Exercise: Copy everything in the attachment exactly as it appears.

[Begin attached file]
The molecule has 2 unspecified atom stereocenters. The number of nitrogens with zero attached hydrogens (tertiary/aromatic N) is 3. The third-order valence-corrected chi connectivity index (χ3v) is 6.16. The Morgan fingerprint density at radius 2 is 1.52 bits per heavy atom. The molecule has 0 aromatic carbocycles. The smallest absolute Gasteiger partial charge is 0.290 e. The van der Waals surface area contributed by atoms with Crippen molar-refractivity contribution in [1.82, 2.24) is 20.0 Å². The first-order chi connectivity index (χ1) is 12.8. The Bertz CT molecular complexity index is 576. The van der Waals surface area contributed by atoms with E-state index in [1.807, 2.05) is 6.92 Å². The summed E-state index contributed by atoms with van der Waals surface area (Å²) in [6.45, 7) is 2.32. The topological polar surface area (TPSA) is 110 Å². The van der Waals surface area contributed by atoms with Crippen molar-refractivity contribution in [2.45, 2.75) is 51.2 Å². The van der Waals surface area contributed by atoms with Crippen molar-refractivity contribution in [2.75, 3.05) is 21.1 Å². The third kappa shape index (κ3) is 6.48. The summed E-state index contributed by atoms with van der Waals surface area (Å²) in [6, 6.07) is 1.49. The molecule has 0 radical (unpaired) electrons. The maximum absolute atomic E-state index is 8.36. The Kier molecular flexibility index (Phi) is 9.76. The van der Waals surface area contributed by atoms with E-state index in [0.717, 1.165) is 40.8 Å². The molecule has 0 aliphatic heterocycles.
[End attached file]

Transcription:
The molecule has 2 unspecified atom stereocenters. The number of nitrogens with zero attached hydrogens (tertiary/aromatic N) is 3. The third-order valence-corrected chi connectivity index (χ3v) is 6.16. The Morgan fingerprint density at radius 2 is 1.52 bits per heavy atom. The molecule has 0 aromatic carbocycles. The smallest absolute Gasteiger partial charge is 0.290 e. The van der Waals surface area contributed by atoms with Crippen molar-refractivity contribution in [1.82, 2.24) is 20.0 Å². The first-order chi connectivity index (χ1) is 12.8. The Bertz CT molecular complexity index is 576. The van der Waals surface area contributed by atoms with E-state index in [1.807, 2.05) is 6.92 Å². The summed E-state index contributed by atoms with van der Waals surface area (Å²) in [6.45, 7) is 2.32. The topological polar surface area (TPSA) is 110 Å². The van der Waals surface area contributed by atoms with Crippen molar-refractivity contribution in [2.45, 2.75) is 51.2 Å². The van der Waals surface area contributed by atoms with Crippen molar-refractivity contribution in [2.75, 3.05) is 21.1 Å². The third kappa shape index (κ3) is 6.48. The summed E-state index contributed by atoms with van der Waals surface area (Å²) in [6, 6.07) is 1.49. The molecule has 0 radical (unpaired) electrons. The maximum absolute atomic E-state index is 8.36. The Kier molecular flexibility index (Phi) is 9.76. The van der Waals surface area contributed by atoms with E-state index in [0.717, 1.165) is 40.8 Å². The molecule has 0 aliphatic heterocycles.